My tagliatelli, fresh, laden with flakes of fish and roe, were highly acceptable, although slightly under seasoned. Some fresh basil would have lifted them no end. From the pre-starter, to the starter, serving had been superbly quick. In fact, a little too quick. Post-starter, we waited a good 25 minutes for mains, and had to ask twice. When they finally turned up the ‘arrosto misto’ was a roasted piece of pork loin on a wafer thin slice of veal loin, sandwiching what seemed to be pumpkin puree. The kitchen forgot to put potatoes on my plate. The jus was divine.
TW had the chicken leg which was also roasted, doused in black pepper, and happily sitting on a plate after having been taken out of its misery at the battery farm. Once you try real chicken, by which I mean a nice piece of corn-fed, no amount of saucing will sell you the three-week birth-to-death animal. This sauce, in particular, was artichoke, earthy and salty. Because TW had asked for no potatoes, he got nothing on the side.
The staff are mostly really, truly good: well trained, polite, interesting and interested. All of them speak Italian; sometimes, in these kinds of restaurants, I wonder what on earth they’d do if a non Italian speaker turned up - they do exist, you know. We did get a dud one at the end though: she would absolutely not tell us what dessert was: ‘sorpresa’ she insisted, over and over. I ended up having a semi-argument with the girl. I know it’s €20, as Fun Cricket Man told me later, but still, what is, if any, the point except giving patrons whatever is left?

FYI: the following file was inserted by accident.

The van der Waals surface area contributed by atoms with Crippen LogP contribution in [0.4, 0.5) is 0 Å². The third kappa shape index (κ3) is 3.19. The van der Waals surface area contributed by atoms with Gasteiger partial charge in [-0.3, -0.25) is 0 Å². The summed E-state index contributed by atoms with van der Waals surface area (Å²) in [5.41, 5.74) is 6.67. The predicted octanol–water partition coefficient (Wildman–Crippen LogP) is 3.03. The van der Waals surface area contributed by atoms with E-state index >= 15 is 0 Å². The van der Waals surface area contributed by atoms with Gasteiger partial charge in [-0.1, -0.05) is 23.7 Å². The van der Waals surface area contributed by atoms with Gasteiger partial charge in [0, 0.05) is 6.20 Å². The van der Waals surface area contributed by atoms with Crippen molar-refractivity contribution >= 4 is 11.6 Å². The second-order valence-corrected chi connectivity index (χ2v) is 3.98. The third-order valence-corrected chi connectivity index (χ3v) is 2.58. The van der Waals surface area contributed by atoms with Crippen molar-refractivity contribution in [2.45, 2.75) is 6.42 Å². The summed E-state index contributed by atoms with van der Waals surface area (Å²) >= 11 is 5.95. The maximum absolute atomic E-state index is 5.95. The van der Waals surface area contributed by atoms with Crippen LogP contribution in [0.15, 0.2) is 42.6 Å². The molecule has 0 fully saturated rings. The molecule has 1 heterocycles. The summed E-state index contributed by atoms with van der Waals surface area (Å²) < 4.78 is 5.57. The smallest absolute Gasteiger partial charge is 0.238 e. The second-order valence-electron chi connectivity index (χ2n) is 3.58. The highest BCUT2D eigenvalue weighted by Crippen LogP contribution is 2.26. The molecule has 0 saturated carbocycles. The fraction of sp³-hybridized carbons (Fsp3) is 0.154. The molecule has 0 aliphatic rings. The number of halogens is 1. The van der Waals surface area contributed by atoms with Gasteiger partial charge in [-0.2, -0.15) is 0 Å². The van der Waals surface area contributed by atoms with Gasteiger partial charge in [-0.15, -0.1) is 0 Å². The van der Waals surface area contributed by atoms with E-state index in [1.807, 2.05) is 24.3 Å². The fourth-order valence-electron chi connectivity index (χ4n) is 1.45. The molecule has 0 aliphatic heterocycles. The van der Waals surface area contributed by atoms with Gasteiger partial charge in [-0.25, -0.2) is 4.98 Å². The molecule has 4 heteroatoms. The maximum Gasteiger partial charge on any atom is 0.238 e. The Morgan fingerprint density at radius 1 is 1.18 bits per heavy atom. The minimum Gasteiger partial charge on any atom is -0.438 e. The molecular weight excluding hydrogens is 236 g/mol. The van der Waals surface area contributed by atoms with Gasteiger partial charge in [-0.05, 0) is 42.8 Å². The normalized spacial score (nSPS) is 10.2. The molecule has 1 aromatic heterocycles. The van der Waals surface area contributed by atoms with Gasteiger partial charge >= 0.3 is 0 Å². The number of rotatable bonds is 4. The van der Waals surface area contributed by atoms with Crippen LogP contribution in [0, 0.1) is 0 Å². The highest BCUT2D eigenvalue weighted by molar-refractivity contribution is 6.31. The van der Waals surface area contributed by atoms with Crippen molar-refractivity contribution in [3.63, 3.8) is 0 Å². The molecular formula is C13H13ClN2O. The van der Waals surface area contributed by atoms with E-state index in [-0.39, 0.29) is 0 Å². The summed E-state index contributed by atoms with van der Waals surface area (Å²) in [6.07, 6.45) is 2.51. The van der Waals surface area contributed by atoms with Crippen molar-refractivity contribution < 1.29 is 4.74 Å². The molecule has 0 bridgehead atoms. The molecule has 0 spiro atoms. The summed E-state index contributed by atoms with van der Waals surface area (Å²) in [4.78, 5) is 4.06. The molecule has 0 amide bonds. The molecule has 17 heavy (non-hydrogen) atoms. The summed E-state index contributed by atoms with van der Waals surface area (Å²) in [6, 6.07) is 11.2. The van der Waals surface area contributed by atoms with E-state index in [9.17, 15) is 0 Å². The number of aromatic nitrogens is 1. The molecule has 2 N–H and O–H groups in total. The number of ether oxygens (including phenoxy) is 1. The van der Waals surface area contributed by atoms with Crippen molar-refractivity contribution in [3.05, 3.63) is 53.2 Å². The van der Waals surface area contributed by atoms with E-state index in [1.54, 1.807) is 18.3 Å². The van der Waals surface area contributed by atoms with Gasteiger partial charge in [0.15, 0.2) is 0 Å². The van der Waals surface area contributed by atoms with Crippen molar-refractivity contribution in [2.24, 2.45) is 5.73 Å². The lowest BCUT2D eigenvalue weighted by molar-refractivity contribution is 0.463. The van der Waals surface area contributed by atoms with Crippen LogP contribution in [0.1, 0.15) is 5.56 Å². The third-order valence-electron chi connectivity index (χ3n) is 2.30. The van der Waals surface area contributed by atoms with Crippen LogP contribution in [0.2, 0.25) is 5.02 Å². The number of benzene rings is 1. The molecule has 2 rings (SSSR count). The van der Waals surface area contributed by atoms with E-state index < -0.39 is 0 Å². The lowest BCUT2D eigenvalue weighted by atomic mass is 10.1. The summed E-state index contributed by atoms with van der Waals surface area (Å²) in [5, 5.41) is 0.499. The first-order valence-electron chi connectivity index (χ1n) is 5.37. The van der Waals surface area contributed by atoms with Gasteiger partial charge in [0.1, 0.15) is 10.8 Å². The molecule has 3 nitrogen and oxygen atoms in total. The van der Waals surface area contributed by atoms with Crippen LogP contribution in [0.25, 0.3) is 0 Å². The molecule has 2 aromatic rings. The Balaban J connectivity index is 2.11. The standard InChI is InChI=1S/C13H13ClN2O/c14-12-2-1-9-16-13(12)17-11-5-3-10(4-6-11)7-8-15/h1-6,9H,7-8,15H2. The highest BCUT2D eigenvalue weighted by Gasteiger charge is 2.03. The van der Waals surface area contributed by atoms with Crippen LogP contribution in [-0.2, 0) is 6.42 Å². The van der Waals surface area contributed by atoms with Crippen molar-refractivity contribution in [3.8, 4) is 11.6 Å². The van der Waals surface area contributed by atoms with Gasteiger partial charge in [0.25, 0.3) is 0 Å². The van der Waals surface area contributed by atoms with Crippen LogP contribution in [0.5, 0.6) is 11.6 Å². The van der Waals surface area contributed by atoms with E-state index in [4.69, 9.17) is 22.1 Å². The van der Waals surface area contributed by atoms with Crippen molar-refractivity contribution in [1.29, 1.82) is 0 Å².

We eventually found out, from another waitress, that there was a lovely tiramisu and a cherry cheesecake, both creamy, gooey, terribly simple, terribly alcoholic. Sadly, with his ‘no-wheat’ dictum, TW ended up with an out-of-season selection of fruits, which were tasteless and had been peeled and prepared a couple of hours prior. I had the ‘cheesecake’. I loved it. Why could nobody tell me what it would be? There are two situations where surprises are not so fabulous: in food and in death.
We waited another twenty minutes for an espresso, a sign of clear mismanagement since the restaurant was, by then, only half full. Desperately I drank my Averna with ice as the lovely Cricket Man devised a way of inviting us back to his for some arabica and made us laugh throughout.
Opportunities like this, where places like Dolce Vita open their doors to those who want a taste of the high life at a low price, are a marketing possibility. Here it is not being exploited well. After this, lunchers should want to go back for more, and that is usually dinner. They should want to follow the story through. A bit like the Jade saga, really, only you get to live at the end.